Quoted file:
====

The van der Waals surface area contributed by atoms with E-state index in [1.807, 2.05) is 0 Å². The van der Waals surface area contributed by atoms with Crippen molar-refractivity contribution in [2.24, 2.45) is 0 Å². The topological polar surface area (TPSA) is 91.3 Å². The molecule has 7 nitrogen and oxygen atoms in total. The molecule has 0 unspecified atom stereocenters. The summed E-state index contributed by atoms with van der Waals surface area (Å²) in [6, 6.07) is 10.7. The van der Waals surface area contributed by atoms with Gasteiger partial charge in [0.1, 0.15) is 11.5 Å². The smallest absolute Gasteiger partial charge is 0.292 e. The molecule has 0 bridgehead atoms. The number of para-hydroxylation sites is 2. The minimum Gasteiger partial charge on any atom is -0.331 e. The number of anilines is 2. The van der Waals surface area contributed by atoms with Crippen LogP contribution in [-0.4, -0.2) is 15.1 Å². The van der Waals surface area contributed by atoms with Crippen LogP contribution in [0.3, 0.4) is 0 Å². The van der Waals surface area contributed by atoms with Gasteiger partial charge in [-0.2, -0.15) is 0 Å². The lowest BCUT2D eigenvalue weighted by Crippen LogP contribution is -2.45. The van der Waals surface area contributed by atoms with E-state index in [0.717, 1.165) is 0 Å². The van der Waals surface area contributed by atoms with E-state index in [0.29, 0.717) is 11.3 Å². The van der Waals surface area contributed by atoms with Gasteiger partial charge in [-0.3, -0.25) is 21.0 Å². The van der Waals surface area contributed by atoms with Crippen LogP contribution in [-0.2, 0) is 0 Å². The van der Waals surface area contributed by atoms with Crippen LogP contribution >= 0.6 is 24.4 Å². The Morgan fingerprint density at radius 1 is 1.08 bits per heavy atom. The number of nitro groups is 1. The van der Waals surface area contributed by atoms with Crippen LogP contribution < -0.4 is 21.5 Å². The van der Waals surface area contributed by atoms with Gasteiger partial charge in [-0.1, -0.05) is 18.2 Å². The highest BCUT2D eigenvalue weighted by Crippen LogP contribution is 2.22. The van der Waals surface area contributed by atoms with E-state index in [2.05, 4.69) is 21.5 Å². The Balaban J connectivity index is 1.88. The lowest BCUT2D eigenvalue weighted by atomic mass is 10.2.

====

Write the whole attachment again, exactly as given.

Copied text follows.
The van der Waals surface area contributed by atoms with E-state index in [1.807, 2.05) is 0 Å². The van der Waals surface area contributed by atoms with Crippen molar-refractivity contribution in [2.24, 2.45) is 0 Å². The topological polar surface area (TPSA) is 91.3 Å². The molecule has 7 nitrogen and oxygen atoms in total. The molecule has 0 unspecified atom stereocenters. The summed E-state index contributed by atoms with van der Waals surface area (Å²) in [6, 6.07) is 10.7. The van der Waals surface area contributed by atoms with Gasteiger partial charge in [0.1, 0.15) is 11.5 Å². The smallest absolute Gasteiger partial charge is 0.292 e. The molecule has 0 bridgehead atoms. The number of para-hydroxylation sites is 2. The minimum Gasteiger partial charge on any atom is -0.331 e. The number of anilines is 2. The van der Waals surface area contributed by atoms with Crippen LogP contribution in [-0.4, -0.2) is 15.1 Å². The van der Waals surface area contributed by atoms with Crippen LogP contribution in [0.3, 0.4) is 0 Å². The van der Waals surface area contributed by atoms with Gasteiger partial charge in [-0.2, -0.15) is 0 Å². The lowest BCUT2D eigenvalue weighted by Crippen LogP contribution is -2.45. The van der Waals surface area contributed by atoms with E-state index in [0.717, 1.165) is 0 Å². The van der Waals surface area contributed by atoms with E-state index in [0.29, 0.717) is 11.3 Å². The van der Waals surface area contributed by atoms with Gasteiger partial charge in [-0.3, -0.25) is 21.0 Å². The van der Waals surface area contributed by atoms with Crippen LogP contribution in [-0.2, 0) is 0 Å². The van der Waals surface area contributed by atoms with Crippen LogP contribution >= 0.6 is 24.4 Å². The Morgan fingerprint density at radius 1 is 1.08 bits per heavy atom. The number of nitro groups is 1. The van der Waals surface area contributed by atoms with Crippen LogP contribution < -0.4 is 21.5 Å². The van der Waals surface area contributed by atoms with Gasteiger partial charge in [-0.1, -0.05) is 18.2 Å². The highest BCUT2D eigenvalue weighted by Crippen LogP contribution is 2.22. The van der Waals surface area contributed by atoms with E-state index in [2.05, 4.69) is 21.5 Å². The Balaban J connectivity index is 1.88. The lowest BCUT2D eigenvalue weighted by atomic mass is 10.2.